Sunday, April 26, 2015

199 (2014-2015): Review of IOW@ (seen April 23, 2015)

"Why Oh Why Oh Why-@?"

IOW@, whose too-precious-for-words spelling on the program I’ve seen rendered as IOWA in articles, reviews, tickets, and even on the show's website, is a too-precious-for-words, hour and 45-minute musical play that began as a 20-minute one-act. It took on musical life when playwright Jenny Schwartz got together with composer Todd Almond to workshop it at the Flea Theatre and elsewhere and see how well it worked with songs. What evolved was this surrealistic mishmash of performance styles and vaguely expressed themes about American life today that will appeal only to very special tastes; not mine, however. 

Ms. Schwartz and Mr. Almond’s muddy work (I’d call it a farce if I laughed more than once, and a musical if it had enough music to warrant that description) tells of Becca (Jill Shackner), a 14-year-old with an attractive, cougarish, divorced mother, Sandy (Karyn Quackenbush). Sandy, who can neither get her daughter’s name right (she calls her Bookah, Burqa, whatever) nor her age (she thinks it's 12), is something of a nut job; she’d be more at home in a bowl of almonds (oh, wait, that’s the composer’s name) than on the stage. The plot takes off when she decides to marry Roger, her Facebook catch, whom we hear via a Skype connection on her laptop, but don’t get to meet until the final scene.
Roger lives in Iowa (without the @), so Sandy and the distressed Becca will be moving to the Hawkeye state, requiring Becca to leave her friends and her high school, represented by her bald, middle-aged, math teacher, Mr. Hill (Lee Sellars), for whom she has a thing. Her BFF is the bulimic Amanda (Carolyn Sanchez), and she also befriends a Valley Girlish cheerleader (Annie McNamara), with whom she gets high. Figuring in the murky mélange as well is fictional icon Nancy Drew (April Mathis), here updated as a “hot” African-American (we also meet a Jewish Nancy [Ms. McNamara], a Latina Nancy [Ms. Sanchez], an Asian Nancy [Cindy Cheung], and a transgender Nancy [also Ms. Cheung]).  
Because Sandy likes ponies, a singing one (Mr. Sellars), dressed in a natty suit, a Danny Kaye mop of red hair, a tail, and hooves on his hands and feet, prances in whenever her equine affinity arises. The pony’s hot to trot so he has sex with the cheerleader, but doesn’t use protection, leading to my single laugh when he says it’s because he couldn’t find one that fit. There’s also Becca’s dad (Mr. Sellars), living in London with his British-Asian fiancée (Ms. Cheung), who shows no interest in taking Becca in after his fiancée mentions she’s pregnant. When Sandy and the finally resigned-to-go Becca reach the blue skies and cornfields of Iowa and meet Roger, he turns out to be the polygamous husband of four sister wives (Mses. Sanchez, Mathis, McNamara, and Cheung), although the word “Mormon” is never breathed. By the way, Sandy at one point wears a burqa, the cheerleader eats hay, and there’s a little girl who wants to go to Mars.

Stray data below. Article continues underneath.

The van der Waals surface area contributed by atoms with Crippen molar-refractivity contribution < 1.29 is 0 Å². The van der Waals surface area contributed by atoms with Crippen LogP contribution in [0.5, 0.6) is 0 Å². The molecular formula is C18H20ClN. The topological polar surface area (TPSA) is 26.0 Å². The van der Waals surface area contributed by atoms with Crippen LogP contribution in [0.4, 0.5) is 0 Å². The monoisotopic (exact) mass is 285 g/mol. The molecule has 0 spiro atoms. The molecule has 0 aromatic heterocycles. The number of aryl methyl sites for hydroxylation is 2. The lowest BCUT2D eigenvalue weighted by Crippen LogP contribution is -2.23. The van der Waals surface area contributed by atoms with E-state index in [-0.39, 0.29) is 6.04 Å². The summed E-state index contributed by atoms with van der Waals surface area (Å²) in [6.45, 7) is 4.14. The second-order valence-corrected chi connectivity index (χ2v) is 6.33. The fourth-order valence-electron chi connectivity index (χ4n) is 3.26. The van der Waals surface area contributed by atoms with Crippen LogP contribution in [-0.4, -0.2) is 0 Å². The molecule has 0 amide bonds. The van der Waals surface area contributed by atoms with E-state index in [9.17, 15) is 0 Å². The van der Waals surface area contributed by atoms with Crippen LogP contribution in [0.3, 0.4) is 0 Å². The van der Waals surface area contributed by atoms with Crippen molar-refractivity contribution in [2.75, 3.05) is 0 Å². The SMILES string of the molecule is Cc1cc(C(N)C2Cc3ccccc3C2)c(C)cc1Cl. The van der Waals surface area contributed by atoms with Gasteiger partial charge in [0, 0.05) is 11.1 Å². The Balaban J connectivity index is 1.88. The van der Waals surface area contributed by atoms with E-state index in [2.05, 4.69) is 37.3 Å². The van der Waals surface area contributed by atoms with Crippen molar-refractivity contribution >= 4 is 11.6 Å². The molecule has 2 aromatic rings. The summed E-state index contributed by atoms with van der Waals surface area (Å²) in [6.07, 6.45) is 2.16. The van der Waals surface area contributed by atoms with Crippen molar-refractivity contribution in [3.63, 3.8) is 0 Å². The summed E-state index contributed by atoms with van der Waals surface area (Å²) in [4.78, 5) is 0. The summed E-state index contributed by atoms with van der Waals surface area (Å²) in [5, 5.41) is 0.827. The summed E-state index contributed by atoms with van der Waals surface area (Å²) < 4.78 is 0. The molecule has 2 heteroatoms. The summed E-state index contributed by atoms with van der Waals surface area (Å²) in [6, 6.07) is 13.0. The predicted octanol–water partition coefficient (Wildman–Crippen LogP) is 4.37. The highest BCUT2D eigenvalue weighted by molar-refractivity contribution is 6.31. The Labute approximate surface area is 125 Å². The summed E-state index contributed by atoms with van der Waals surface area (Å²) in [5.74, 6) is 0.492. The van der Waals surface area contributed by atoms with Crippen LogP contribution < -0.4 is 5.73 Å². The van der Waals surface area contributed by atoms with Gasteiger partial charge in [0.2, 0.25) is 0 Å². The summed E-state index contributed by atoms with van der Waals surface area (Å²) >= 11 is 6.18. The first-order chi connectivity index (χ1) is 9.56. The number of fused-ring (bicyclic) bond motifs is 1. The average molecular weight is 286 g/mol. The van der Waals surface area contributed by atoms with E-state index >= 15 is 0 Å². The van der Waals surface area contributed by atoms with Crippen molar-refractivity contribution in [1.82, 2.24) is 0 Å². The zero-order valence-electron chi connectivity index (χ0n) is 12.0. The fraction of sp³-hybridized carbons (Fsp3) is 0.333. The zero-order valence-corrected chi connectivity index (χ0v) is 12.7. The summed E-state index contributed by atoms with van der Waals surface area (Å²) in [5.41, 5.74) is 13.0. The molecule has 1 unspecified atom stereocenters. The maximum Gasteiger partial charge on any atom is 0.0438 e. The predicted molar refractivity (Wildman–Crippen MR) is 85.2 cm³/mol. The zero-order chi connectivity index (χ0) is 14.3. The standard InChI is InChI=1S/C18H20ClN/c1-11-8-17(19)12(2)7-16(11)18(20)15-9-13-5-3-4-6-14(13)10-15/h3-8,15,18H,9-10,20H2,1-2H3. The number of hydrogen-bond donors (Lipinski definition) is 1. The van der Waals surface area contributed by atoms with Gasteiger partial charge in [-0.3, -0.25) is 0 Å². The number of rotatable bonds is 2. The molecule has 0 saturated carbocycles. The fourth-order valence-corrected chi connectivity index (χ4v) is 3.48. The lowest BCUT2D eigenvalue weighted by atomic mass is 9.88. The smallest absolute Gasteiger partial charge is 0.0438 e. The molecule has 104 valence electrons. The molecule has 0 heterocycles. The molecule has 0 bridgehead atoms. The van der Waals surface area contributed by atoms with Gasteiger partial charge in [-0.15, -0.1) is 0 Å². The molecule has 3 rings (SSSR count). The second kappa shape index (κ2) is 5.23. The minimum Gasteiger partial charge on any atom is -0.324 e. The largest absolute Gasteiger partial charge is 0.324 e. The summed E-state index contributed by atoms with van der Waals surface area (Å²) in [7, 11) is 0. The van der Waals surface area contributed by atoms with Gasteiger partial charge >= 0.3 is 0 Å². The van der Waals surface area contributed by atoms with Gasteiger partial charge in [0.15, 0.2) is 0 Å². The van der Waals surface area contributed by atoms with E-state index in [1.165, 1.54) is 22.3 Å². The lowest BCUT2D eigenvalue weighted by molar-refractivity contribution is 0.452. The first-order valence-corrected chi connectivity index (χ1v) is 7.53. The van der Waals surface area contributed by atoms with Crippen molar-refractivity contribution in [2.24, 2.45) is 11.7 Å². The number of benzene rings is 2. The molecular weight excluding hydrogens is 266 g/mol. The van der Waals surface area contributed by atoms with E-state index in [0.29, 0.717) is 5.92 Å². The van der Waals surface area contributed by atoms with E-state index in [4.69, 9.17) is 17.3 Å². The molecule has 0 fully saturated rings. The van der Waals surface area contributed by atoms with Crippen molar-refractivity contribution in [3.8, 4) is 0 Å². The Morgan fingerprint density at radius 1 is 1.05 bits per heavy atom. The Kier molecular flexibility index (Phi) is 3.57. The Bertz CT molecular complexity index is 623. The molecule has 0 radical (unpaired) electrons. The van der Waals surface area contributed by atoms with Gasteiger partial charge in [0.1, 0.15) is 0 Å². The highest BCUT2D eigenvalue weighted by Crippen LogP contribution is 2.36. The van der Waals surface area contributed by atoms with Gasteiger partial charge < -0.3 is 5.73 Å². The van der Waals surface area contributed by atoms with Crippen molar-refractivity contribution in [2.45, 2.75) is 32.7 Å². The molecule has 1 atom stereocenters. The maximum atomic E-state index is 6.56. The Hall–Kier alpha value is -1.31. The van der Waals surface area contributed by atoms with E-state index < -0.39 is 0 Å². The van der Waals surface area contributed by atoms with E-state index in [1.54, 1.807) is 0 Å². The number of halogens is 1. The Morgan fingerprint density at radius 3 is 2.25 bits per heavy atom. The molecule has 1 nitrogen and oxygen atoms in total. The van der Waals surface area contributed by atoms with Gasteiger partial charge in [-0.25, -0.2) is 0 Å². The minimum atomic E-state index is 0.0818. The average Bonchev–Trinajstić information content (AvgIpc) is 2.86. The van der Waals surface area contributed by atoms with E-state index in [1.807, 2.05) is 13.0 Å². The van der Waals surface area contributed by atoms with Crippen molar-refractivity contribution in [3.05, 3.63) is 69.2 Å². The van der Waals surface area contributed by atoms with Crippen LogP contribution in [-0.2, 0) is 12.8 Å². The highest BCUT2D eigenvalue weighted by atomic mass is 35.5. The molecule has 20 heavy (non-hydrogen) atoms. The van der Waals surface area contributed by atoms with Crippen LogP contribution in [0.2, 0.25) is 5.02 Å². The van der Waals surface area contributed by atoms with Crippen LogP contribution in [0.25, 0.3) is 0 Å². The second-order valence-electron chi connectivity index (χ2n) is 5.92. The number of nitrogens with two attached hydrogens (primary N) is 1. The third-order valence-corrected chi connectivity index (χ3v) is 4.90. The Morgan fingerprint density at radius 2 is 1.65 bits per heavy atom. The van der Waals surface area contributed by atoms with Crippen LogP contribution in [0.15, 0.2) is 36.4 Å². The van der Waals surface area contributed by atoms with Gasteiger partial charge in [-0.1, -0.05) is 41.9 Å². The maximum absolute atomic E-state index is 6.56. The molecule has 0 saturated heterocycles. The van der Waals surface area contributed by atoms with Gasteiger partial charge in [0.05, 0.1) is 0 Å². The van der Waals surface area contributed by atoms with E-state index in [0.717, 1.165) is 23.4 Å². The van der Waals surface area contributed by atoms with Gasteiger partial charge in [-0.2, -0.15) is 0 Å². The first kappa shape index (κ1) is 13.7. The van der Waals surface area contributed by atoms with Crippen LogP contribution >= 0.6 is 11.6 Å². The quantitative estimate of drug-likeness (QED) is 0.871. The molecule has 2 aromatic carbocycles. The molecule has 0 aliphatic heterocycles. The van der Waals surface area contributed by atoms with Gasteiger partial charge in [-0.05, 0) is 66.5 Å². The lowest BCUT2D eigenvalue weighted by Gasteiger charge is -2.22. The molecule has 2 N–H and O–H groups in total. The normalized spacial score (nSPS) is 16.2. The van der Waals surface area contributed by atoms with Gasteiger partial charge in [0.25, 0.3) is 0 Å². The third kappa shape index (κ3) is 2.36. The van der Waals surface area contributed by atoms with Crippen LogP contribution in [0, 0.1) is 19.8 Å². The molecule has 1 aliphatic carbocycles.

Becca’s journey, structured around scenes of home, school, and Iowa, uses language that often rushes along in a river of stream-of-consciousness free association, using quirky word play that, while impressive in the abstract, removes the characters and situations from any sense of reality. Much of it is clever, but none of it’s tied to anything emotionally affecting.
Ken Rus Schmoll’s overheated direction underlines and exaggerates the craziness, and you may, like the couple next to me, choose to depart after the first 20 minutes during much of which Sandy rambles on at Mach-speed in a logorrheic, endless outpouring of antic dialogue shouted like a demented Gilbert Gottfried. Meanwhile, Becca and Amanda stand nearby, facing the audience and speaking more like Gottfried-clones than human beings, with occasional infusions from Roger on the laptop.
Soon enough, the nonsense quotient builds to the point that you don’t really care anymore about who these people are and why you should be concerned about them, which is a shame, because not only are there are ideas and feelings present that might have been worth considering, but each member of the company (including the adorable young Kolette Tetlow who plays Becca as a child) is highly talented and clearly committed to the material, no matter how bizarre or ridiculous much of it may seem.
Sitting upstage right on Dane Laffrey’s essentially neutral set of a polished wood floor and a backdrop of vertical blinds (that eventually open to reveal an Iowan landscape), is a bass, viola, and piano trio to accompany the songs, few of which stand out amid the weird shenanigans. Arnulfo Maldonado’s costumes are all worthy, especially the pony’s and the long, pastel-colored dresses of the sister wives. None of this, of course, prevents one from wondering why oh why oh why-@ Playwrights Horizons chose to produce IOW@.

Peter Jay Sharp Theatre at Playwrights Horizons
416 West 42nd Street, NYC
Through May 10